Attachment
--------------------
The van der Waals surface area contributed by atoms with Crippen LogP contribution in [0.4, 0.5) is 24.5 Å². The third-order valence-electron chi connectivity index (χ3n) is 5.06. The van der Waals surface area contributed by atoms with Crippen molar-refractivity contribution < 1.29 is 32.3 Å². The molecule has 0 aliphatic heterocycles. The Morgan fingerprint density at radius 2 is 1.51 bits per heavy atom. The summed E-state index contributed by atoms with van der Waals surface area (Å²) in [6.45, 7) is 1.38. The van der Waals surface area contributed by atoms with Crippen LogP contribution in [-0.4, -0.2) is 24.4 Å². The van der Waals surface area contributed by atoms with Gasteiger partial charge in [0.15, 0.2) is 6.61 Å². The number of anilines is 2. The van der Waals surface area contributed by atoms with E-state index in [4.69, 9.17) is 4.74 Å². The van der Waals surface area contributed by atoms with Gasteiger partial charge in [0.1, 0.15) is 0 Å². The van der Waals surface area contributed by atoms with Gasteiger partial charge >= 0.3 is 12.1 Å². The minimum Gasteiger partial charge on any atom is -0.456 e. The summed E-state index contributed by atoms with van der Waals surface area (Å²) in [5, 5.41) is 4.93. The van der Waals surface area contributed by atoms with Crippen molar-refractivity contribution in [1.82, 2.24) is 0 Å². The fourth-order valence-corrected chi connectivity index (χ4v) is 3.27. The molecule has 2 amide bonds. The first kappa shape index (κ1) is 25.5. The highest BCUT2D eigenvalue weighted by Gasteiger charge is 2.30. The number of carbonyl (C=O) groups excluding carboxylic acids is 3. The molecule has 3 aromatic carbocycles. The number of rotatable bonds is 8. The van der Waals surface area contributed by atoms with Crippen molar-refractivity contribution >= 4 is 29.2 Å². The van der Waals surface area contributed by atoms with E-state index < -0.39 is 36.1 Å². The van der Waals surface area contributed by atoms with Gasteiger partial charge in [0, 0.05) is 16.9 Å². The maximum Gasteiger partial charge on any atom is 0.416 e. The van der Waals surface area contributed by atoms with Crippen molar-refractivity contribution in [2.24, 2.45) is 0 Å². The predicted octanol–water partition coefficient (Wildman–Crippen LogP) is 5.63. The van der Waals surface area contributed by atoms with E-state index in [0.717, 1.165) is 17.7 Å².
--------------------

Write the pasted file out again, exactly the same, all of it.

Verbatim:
The van der Waals surface area contributed by atoms with Crippen LogP contribution in [0.4, 0.5) is 24.5 Å². The third-order valence-electron chi connectivity index (χ3n) is 5.06. The van der Waals surface area contributed by atoms with Crippen molar-refractivity contribution < 1.29 is 32.3 Å². The molecule has 0 aliphatic heterocycles. The Morgan fingerprint density at radius 2 is 1.51 bits per heavy atom. The summed E-state index contributed by atoms with van der Waals surface area (Å²) in [6.45, 7) is 1.38. The van der Waals surface area contributed by atoms with Crippen LogP contribution in [-0.4, -0.2) is 24.4 Å². The van der Waals surface area contributed by atoms with Gasteiger partial charge in [0.15, 0.2) is 6.61 Å². The number of anilines is 2. The van der Waals surface area contributed by atoms with E-state index in [4.69, 9.17) is 4.74 Å². The van der Waals surface area contributed by atoms with Gasteiger partial charge in [0.1, 0.15) is 0 Å². The van der Waals surface area contributed by atoms with Gasteiger partial charge >= 0.3 is 12.1 Å². The minimum Gasteiger partial charge on any atom is -0.456 e. The summed E-state index contributed by atoms with van der Waals surface area (Å²) in [5, 5.41) is 4.93. The van der Waals surface area contributed by atoms with Crippen molar-refractivity contribution in [1.82, 2.24) is 0 Å². The fourth-order valence-corrected chi connectivity index (χ4v) is 3.27. The molecule has 2 amide bonds. The first kappa shape index (κ1) is 25.5. The highest BCUT2D eigenvalue weighted by Gasteiger charge is 2.30. The number of carbonyl (C=O) groups excluding carboxylic acids is 3. The molecule has 3 aromatic carbocycles. The number of rotatable bonds is 8. The van der Waals surface area contributed by atoms with Crippen molar-refractivity contribution >= 4 is 29.2 Å². The van der Waals surface area contributed by atoms with E-state index < -0.39 is 36.1 Å². The van der Waals surface area contributed by atoms with Gasteiger partial charge in [0, 0.05) is 16.9 Å². The maximum Gasteiger partial charge on any atom is 0.416 e. The van der Waals surface area contributed by atoms with Crippen molar-refractivity contribution in [2.24, 2.45) is 0 Å². The predicted octanol–water partition coefficient (Wildman–Crippen LogP) is 5.63. The van der Waals surface area contributed by atoms with E-state index in [0.717, 1.165) is 17.7 Å².